I've been on several creative writing courses with a heavy practical bias but I'm not sure if this is the same thing...

Alis said...

Good point, Tim. I shall enquire...

Alis said...

Hi Tim, in case you've come straight to the comments, I've just put the following on the blog:
'Yes, 'workshop' is a weird word in that people use it differently. But a practical bias is right, specifically toward 'peer critique', e.g. members of a class looking at each other's work, guided by the leader... Does that help?'

Tim Stretton said...

Now buttressed with a definition, I can respond:

1. Yes. The distinguishing feature of the courses I went on was that the work was produced "during the lesson", rarely more than a couple of hundred words. The emphasis was on trying things out rather polishing a finished product.

2. I've not taught CW. When I teach local government finance (lucky me...) I use a mixture of presentation and workshop.

3. Feedback on 2. suggests the workshop elements are the most useful. This tallies with my experience as a participant.

4. Nothing useful to say here!

5. I think they must be a valuable learning tool in this context. The exposure to others' half-finished, and inevitably flawed, work is as useful as the critique you receive on your own.

Alis said...

Thanks Tim - I'm sure your responses will be appreciated.

David Isaak said...

1. Workshops can be great. I attend a weeklong intensive every June, and it's one of the highlights of my year. The instantaneous feedback and the give-and-take in a good workshop are thrilling. Furthermore, it's easy to see the defects in unpolished work--one can learn a lot from reading other writers first and second tries.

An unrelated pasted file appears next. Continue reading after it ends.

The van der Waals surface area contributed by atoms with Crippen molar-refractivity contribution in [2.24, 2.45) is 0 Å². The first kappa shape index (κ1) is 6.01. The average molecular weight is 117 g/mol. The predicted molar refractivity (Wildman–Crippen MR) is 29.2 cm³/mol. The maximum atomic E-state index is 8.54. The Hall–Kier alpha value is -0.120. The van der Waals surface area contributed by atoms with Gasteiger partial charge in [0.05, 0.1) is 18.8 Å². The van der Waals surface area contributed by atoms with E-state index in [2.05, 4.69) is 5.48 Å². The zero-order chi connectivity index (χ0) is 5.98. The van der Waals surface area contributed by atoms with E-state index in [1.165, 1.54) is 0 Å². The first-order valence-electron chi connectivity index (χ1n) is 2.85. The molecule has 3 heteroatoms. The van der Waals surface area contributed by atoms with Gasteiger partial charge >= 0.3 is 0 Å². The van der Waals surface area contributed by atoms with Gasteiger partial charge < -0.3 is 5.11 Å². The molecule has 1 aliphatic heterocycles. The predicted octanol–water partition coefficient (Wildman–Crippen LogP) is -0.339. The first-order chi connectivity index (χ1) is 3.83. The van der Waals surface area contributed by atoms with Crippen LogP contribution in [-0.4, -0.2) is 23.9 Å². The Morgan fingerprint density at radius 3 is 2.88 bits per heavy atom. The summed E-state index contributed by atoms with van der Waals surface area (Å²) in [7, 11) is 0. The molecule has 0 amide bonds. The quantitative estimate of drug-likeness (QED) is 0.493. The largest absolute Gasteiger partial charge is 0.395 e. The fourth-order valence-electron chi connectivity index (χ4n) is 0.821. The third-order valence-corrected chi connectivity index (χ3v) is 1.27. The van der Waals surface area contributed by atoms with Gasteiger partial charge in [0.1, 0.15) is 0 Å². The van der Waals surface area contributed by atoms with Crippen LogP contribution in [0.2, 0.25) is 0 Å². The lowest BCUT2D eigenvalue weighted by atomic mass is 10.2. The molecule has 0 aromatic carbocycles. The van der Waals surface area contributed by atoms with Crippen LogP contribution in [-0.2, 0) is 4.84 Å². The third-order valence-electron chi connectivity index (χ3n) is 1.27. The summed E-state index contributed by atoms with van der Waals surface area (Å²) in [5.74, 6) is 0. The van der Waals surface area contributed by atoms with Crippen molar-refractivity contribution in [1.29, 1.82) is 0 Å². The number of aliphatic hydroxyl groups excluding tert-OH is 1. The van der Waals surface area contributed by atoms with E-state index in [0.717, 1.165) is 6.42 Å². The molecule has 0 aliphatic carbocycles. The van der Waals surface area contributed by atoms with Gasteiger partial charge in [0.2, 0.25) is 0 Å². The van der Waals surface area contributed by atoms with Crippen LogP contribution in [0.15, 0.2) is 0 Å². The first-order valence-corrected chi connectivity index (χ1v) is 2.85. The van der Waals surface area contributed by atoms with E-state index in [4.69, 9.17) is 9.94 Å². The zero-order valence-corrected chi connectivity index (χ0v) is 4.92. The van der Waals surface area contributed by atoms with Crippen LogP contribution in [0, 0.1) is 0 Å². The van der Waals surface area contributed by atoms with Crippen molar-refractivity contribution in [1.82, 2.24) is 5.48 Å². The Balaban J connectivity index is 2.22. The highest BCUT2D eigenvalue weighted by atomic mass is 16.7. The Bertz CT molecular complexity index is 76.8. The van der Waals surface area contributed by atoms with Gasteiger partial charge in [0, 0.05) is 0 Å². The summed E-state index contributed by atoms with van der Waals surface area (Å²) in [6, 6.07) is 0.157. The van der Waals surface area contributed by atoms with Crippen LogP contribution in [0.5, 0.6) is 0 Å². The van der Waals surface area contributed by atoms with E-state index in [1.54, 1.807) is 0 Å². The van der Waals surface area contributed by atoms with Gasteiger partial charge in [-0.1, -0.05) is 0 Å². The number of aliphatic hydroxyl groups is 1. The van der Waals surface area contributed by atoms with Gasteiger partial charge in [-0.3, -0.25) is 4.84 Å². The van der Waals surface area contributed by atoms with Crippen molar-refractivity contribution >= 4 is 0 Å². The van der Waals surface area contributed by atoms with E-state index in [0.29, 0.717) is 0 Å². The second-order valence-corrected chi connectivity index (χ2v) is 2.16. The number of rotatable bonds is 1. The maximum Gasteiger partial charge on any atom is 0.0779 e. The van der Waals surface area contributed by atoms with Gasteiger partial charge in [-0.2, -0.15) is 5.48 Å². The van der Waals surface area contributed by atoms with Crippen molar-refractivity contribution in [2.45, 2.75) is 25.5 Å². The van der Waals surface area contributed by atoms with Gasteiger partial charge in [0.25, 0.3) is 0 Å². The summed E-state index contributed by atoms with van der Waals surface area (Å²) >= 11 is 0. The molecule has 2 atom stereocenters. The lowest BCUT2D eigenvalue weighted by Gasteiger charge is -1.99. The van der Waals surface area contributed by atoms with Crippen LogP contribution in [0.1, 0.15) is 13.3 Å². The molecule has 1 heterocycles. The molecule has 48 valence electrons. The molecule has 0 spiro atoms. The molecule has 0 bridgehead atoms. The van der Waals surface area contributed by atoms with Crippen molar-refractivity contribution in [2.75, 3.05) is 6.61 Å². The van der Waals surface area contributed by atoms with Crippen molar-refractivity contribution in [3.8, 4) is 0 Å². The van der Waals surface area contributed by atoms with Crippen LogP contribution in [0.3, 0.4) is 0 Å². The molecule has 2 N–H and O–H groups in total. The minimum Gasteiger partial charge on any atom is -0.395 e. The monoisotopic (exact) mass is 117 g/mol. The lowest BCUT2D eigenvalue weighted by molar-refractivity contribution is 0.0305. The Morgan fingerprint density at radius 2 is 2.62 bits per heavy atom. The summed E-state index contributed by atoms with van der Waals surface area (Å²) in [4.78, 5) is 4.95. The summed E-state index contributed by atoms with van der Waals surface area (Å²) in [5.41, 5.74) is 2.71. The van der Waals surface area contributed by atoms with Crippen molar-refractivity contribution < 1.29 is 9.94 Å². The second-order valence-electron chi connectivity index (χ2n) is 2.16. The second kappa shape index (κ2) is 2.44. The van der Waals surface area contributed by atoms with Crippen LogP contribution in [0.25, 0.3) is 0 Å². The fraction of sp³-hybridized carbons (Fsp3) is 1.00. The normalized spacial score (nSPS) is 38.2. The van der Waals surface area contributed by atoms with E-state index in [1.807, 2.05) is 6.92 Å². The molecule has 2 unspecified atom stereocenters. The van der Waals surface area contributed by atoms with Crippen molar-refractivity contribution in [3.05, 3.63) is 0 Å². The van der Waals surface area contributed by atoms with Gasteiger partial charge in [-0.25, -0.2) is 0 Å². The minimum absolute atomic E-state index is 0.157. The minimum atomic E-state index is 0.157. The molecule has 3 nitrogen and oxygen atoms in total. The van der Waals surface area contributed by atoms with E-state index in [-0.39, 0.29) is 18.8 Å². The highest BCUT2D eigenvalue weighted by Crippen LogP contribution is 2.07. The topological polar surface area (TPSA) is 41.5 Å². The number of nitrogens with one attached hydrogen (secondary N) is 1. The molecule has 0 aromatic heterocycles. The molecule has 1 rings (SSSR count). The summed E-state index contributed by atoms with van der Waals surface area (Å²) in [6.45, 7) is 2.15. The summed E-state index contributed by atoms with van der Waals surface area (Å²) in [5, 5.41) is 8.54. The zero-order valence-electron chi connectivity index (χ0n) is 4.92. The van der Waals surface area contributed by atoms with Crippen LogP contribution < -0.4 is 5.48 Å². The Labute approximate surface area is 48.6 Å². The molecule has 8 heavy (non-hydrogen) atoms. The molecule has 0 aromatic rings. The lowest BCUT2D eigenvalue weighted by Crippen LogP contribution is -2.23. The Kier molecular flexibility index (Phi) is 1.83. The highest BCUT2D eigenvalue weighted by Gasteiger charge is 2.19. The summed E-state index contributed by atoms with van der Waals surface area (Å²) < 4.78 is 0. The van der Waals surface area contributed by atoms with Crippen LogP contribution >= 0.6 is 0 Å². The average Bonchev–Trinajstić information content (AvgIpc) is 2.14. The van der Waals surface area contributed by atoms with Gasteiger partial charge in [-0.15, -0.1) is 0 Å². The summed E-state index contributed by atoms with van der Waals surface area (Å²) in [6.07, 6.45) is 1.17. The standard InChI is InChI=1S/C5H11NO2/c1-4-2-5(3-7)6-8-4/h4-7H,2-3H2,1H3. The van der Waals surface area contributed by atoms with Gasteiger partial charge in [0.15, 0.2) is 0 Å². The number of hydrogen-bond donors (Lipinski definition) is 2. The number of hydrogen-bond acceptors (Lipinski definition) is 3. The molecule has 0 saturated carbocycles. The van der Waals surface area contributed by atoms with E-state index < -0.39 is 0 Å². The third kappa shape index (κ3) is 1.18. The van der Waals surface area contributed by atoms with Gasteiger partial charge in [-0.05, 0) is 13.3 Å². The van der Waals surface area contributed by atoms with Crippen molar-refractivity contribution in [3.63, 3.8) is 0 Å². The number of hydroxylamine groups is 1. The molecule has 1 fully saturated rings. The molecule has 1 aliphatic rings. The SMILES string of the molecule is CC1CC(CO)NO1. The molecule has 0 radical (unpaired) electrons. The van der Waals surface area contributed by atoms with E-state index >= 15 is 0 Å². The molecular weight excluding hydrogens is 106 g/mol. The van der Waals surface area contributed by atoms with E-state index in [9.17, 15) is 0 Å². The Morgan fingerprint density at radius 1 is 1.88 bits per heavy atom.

That said, I was in one very bad workshop (and promptly bailed out). A bad workshop is like a hideously dysfunctional family.

2. I teach short courses on occasion, but the subjects I teach tend to be rather technical; not writing-oriented at all. Nonetheless, I find the hands-on workshop format to be a vital counterpoint to the lecture format even in my area (which is computer simulation models of energy systems).

3. A good workshop is invaluable. But when they aren't good, they range from a waste of time to downright damaging.

4. I don't know of any. Certainly that's the MFA model prevalent in the US. What can be hard to find is a good novel workshop, as opposed to one focused on overprecious short stories.

5. I can't imagine what sort of format a writing program would have if workshops were excluded entirely. It would be like science without a lab section, or art without a studio section, music without performance and practice...

Alis said...

Thanks, David. I agree, it's hard to imagine a CW course without the workshopping.

KAREN said...

I've found workshops very useful in the past, especially starting out, but like David have been on a bad one. The tutor admitted she was only there to supplement her income!!